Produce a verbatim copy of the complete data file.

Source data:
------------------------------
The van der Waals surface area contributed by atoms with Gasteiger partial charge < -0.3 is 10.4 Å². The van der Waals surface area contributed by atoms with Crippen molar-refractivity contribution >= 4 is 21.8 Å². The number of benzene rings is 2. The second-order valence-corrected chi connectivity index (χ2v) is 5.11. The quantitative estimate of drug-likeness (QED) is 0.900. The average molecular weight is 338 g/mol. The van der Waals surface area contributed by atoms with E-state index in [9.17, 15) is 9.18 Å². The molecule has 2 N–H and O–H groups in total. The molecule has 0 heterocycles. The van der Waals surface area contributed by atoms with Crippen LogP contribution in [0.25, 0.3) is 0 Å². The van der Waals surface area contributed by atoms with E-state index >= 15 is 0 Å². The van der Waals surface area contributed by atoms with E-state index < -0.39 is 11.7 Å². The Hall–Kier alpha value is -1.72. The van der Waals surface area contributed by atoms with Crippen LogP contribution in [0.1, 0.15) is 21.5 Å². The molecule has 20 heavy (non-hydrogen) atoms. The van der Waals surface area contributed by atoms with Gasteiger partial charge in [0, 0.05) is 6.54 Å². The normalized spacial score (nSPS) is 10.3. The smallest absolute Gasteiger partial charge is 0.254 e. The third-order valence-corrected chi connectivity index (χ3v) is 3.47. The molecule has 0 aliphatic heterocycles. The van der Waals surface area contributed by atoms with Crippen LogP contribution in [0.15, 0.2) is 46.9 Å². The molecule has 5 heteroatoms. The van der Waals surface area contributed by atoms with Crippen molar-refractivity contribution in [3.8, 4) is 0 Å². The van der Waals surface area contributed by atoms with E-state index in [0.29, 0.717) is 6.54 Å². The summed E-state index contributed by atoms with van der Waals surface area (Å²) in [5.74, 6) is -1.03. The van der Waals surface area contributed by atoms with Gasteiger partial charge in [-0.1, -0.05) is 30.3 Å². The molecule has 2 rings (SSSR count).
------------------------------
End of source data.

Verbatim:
The van der Waals surface area contributed by atoms with Gasteiger partial charge < -0.3 is 10.4 Å². The van der Waals surface area contributed by atoms with Crippen molar-refractivity contribution >= 4 is 21.8 Å². The number of benzene rings is 2. The second-order valence-corrected chi connectivity index (χ2v) is 5.11. The quantitative estimate of drug-likeness (QED) is 0.900. The average molecular weight is 338 g/mol. The van der Waals surface area contributed by atoms with E-state index in [9.17, 15) is 9.18 Å². The molecule has 2 N–H and O–H groups in total. The molecule has 0 heterocycles. The van der Waals surface area contributed by atoms with Crippen LogP contribution in [0.25, 0.3) is 0 Å². The van der Waals surface area contributed by atoms with E-state index >= 15 is 0 Å². The van der Waals surface area contributed by atoms with E-state index < -0.39 is 11.7 Å². The Hall–Kier alpha value is -1.72. The van der Waals surface area contributed by atoms with Crippen LogP contribution in [0.1, 0.15) is 21.5 Å². The molecule has 20 heavy (non-hydrogen) atoms. The van der Waals surface area contributed by atoms with Gasteiger partial charge in [0, 0.05) is 6.54 Å². The normalized spacial score (nSPS) is 10.3. The smallest absolute Gasteiger partial charge is 0.254 e. The third-order valence-corrected chi connectivity index (χ3v) is 3.47. The molecule has 0 aliphatic heterocycles. The van der Waals surface area contributed by atoms with Crippen LogP contribution in [0.15, 0.2) is 46.9 Å². The molecule has 5 heteroatoms. The van der Waals surface area contributed by atoms with Crippen molar-refractivity contribution in [3.8, 4) is 0 Å². The van der Waals surface area contributed by atoms with E-state index in [0.29, 0.717) is 6.54 Å². The summed E-state index contributed by atoms with van der Waals surface area (Å²) in [5.74, 6) is -1.03. The van der Waals surface area contributed by atoms with Gasteiger partial charge in [-0.1, -0.05) is 30.3 Å². The molecule has 2 rings (SSSR count).